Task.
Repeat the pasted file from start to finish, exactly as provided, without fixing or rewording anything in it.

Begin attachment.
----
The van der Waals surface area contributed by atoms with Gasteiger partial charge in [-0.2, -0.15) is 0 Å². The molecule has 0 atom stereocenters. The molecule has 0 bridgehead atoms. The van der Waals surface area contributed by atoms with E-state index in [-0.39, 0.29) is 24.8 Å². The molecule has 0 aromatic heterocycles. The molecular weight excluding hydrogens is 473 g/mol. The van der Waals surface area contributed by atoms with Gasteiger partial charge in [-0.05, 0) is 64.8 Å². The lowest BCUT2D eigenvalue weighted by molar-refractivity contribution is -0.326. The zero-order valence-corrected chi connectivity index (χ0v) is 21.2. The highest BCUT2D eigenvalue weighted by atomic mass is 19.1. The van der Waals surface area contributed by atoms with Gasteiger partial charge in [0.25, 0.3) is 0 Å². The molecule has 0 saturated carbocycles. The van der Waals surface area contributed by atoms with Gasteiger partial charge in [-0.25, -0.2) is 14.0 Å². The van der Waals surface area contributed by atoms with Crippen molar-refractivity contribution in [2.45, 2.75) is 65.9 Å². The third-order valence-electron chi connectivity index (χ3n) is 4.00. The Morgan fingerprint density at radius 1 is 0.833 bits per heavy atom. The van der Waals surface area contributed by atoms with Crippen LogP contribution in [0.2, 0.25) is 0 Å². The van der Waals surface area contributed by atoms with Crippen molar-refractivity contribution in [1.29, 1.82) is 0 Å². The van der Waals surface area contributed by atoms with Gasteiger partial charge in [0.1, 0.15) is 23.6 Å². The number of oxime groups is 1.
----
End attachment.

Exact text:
The van der Waals surface area contributed by atoms with Gasteiger partial charge in [-0.2, -0.15) is 0 Å². The molecule has 0 atom stereocenters. The molecule has 0 bridgehead atoms. The van der Waals surface area contributed by atoms with E-state index in [-0.39, 0.29) is 24.8 Å². The molecule has 0 aromatic heterocycles. The molecular weight excluding hydrogens is 473 g/mol. The van der Waals surface area contributed by atoms with Gasteiger partial charge in [-0.05, 0) is 64.8 Å². The lowest BCUT2D eigenvalue weighted by molar-refractivity contribution is -0.326. The zero-order valence-corrected chi connectivity index (χ0v) is 21.2. The highest BCUT2D eigenvalue weighted by atomic mass is 19.1. The van der Waals surface area contributed by atoms with Gasteiger partial charge in [0.25, 0.3) is 0 Å². The molecule has 0 saturated carbocycles. The van der Waals surface area contributed by atoms with Gasteiger partial charge in [-0.25, -0.2) is 14.0 Å². The van der Waals surface area contributed by atoms with Crippen molar-refractivity contribution in [2.45, 2.75) is 65.9 Å². The third-order valence-electron chi connectivity index (χ3n) is 4.00. The Morgan fingerprint density at radius 1 is 0.833 bits per heavy atom. The van der Waals surface area contributed by atoms with Crippen LogP contribution in [0.2, 0.25) is 0 Å². The van der Waals surface area contributed by atoms with Crippen molar-refractivity contribution in [1.29, 1.82) is 0 Å². The van der Waals surface area contributed by atoms with Gasteiger partial charge in [0.1, 0.15) is 23.6 Å². The number of oxime groups is 1.